A computer science professor's never-ending H-1B fight

Norman Matloff's take on the continuing employment conflict

Norman Matloff, a professor of computer science at the University of California at Davis, appeared in 1998 before a U.S. House committee and delivered testimony titled "Debunking the Myth of a Desperate Software Labor Shortage.". It was that hearing and his testimony that may have framed the national debate over the H-1B visa.

Ten years ago, during the original dot-com boom, offshore outsourcing was just beginning; upstart India-based firms were winning Y2k remediation contracts and building businesses that would quickly become global outsourcing firms. With the rise of offshore outsourcing also came increasing demand for H-1B visas. Matloff today remains the leading critic of this program. Both presumptive presidential candidates support the H-1B program, and it has much support in Congress. Matloff knows he may be fighting a quixotic battle but carries on nonetheless.

How did H-1B advocacy start for you? First, even in 1998 there were severe problems that were masked by all the hoopla about the dot-com boom. Even in 1998, there were a number of people who just weren't able to get work. These were generally people who were over 40, many well qualified in the classical sense -- years of significant experience. It was clear, even then, that what the industry wanted was cheap labor.

The quest for cheap labor was the industry's own fault. The industry really began to get fixated on people with very specific skill sets. In 1998, Java, for instance, was hot. The industry got into this mind-set where they felt they had to have somebody with Java experience. By doing that, since Java was relatively new at the time, they were basically driving up salaries. They got even more interested in hiring people that were cheap. One of the ways to get cheap labor is to hire young, and if you run out of young people to hire that are American -- meaning U.S. citizens and permanent residents -- you turn to hiring young foreign people. And almost all the H-1Bs are young.

What was the epiphany that drew your attention? I'm very deeply immersed in the Chinese immigrant community [Matloff speaks Mandarin, and his wife is an immigrant from Hong Kong] and saw a lot of people that were hired on H1 visas -- the predecessor of the H-1B program -- who were not really good, but they found ways to get hired. So I had suspicions there. I don't think there was anything that really put me over the edge.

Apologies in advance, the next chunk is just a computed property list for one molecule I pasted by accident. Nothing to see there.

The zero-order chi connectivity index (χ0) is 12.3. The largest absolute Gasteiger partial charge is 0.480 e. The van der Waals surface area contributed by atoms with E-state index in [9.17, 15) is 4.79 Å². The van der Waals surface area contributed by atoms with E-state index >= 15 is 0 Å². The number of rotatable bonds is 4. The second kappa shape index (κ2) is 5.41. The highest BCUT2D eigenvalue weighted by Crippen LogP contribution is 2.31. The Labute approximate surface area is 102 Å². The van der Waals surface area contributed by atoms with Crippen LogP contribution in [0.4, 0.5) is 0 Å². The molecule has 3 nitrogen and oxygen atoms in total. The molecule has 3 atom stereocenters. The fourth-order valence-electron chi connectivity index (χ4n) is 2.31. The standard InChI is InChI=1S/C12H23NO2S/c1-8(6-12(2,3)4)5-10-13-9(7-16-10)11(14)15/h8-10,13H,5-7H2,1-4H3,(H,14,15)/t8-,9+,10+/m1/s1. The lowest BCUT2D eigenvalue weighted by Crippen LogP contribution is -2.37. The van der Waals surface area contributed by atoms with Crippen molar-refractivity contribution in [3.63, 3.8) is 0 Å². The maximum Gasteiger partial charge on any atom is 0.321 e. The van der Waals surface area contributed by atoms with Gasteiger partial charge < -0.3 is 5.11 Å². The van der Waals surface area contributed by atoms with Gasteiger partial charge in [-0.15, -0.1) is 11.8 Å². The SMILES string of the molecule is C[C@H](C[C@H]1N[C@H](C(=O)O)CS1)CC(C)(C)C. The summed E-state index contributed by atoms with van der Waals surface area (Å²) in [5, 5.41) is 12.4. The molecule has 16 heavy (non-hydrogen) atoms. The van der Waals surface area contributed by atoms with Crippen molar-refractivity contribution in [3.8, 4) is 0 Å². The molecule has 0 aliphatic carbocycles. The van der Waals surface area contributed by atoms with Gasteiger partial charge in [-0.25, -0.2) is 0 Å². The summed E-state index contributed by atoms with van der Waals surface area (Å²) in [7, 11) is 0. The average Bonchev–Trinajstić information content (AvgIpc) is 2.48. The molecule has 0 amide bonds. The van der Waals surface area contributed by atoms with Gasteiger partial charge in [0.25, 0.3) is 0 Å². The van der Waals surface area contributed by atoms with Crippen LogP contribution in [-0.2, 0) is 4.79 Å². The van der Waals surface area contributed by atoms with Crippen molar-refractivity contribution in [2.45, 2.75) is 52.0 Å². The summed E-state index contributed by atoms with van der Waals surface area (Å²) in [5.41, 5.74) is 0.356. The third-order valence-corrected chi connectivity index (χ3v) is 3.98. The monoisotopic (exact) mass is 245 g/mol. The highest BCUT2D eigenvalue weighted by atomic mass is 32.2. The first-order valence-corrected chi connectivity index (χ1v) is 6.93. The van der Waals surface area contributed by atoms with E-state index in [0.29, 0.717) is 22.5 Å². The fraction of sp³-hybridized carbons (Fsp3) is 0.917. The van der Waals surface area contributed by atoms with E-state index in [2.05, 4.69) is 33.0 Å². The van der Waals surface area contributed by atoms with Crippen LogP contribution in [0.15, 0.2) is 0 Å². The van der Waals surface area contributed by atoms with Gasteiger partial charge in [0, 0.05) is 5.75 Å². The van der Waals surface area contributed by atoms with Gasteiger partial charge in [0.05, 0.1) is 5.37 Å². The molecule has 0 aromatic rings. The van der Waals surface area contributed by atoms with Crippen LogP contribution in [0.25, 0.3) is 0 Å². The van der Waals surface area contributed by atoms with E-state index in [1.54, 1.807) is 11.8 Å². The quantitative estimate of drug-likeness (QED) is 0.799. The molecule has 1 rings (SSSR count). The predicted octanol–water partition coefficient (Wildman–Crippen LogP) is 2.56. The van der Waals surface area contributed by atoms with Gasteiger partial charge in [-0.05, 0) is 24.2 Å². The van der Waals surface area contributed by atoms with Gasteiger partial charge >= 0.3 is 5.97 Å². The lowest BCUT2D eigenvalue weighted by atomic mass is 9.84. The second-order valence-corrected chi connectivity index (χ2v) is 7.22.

Don't your connections with the immigrant community put pressure on you to favor more relaxed, looser policies on immigration? People who are immigrants are harmed by H-1Bs just like the natives are, even the ones who are originally H-1Bs.The minute they get a green card, they are somewhat less employable, and when the hit age 35 and 40, they are lot less employable, just like the natives are.

I will assume you have some foreign students in your computer science classes? There is a huge difference between people in bachelor's degree programs and people in graduate programs -- master's and Ph.D. At the undergraduate level, the number of foreign students is small. The graduate level is different. This was all planned for by the National Science Foundation. Their concern was that Ph.D. salaries were too high, and they said that they were going to remedy it by bringing in a lot of foreign students. Swelling the labor pool will reduce the salaries or reduce the growth in salaries, and that was at the same time the NSF was pushing Congress to enact the H-1B program.

[The] NSF also said at the time that by limiting salaries, Americans would be dissuaded from pursuing graduate degrees and, of course, that's exactly what happened. So now you see only 50% of the Ph.D.s in the computer science go to Americans.

How do you reconcile your views with your own personal interactions with students from foreign countries completing graduate programs at your university? I don't think there is anything to reconcile for two reasons. Why should I blame them for wanting to do this? It's attractive to them. Our national policy has made it available to them. There is no reason to hold it against them.